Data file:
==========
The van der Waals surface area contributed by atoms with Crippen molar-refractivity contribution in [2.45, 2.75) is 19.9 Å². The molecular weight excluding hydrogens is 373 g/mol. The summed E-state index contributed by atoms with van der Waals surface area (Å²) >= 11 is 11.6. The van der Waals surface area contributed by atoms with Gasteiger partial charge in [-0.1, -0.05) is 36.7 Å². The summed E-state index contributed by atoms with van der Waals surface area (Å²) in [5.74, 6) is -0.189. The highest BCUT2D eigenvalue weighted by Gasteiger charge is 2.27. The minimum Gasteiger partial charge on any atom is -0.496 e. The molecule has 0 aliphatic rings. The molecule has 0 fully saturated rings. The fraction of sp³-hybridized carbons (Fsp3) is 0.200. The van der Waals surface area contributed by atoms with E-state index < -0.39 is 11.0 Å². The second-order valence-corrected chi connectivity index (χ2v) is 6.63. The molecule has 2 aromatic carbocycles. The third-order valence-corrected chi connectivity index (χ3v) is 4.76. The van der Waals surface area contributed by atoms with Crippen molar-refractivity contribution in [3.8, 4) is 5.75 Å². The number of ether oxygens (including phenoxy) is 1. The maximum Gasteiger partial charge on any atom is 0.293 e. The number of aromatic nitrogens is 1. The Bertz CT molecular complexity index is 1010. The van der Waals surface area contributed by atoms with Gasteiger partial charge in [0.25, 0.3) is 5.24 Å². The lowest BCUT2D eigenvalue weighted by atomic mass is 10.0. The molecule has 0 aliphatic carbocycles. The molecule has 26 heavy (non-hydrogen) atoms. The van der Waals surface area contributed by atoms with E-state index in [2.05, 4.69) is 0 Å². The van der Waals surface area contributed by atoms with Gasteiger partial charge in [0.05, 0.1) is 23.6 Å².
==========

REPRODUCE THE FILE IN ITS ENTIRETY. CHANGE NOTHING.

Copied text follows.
The van der Waals surface area contributed by atoms with Crippen molar-refractivity contribution in [2.45, 2.75) is 19.9 Å². The molecular weight excluding hydrogens is 373 g/mol. The summed E-state index contributed by atoms with van der Waals surface area (Å²) >= 11 is 11.6. The van der Waals surface area contributed by atoms with Gasteiger partial charge in [-0.1, -0.05) is 36.7 Å². The summed E-state index contributed by atoms with van der Waals surface area (Å²) in [5.74, 6) is -0.189. The highest BCUT2D eigenvalue weighted by Gasteiger charge is 2.27. The minimum Gasteiger partial charge on any atom is -0.496 e. The molecule has 0 aliphatic rings. The molecule has 0 fully saturated rings. The fraction of sp³-hybridized carbons (Fsp3) is 0.200. The van der Waals surface area contributed by atoms with E-state index < -0.39 is 11.0 Å². The second-order valence-corrected chi connectivity index (χ2v) is 6.63. The molecule has 2 aromatic carbocycles. The third-order valence-corrected chi connectivity index (χ3v) is 4.76. The van der Waals surface area contributed by atoms with Crippen molar-refractivity contribution in [3.8, 4) is 5.75 Å². The number of ether oxygens (including phenoxy) is 1. The maximum Gasteiger partial charge on any atom is 0.293 e. The number of aromatic nitrogens is 1. The Bertz CT molecular complexity index is 1010. The van der Waals surface area contributed by atoms with Gasteiger partial charge in [0.25, 0.3) is 5.24 Å². The lowest BCUT2D eigenvalue weighted by atomic mass is 10.0. The molecule has 0 aliphatic carbocycles. The molecule has 26 heavy (non-hydrogen) atoms. The van der Waals surface area contributed by atoms with E-state index in [2.05, 4.69) is 0 Å². The van der Waals surface area contributed by atoms with Gasteiger partial charge in [0.05, 0.1) is 23.6 Å².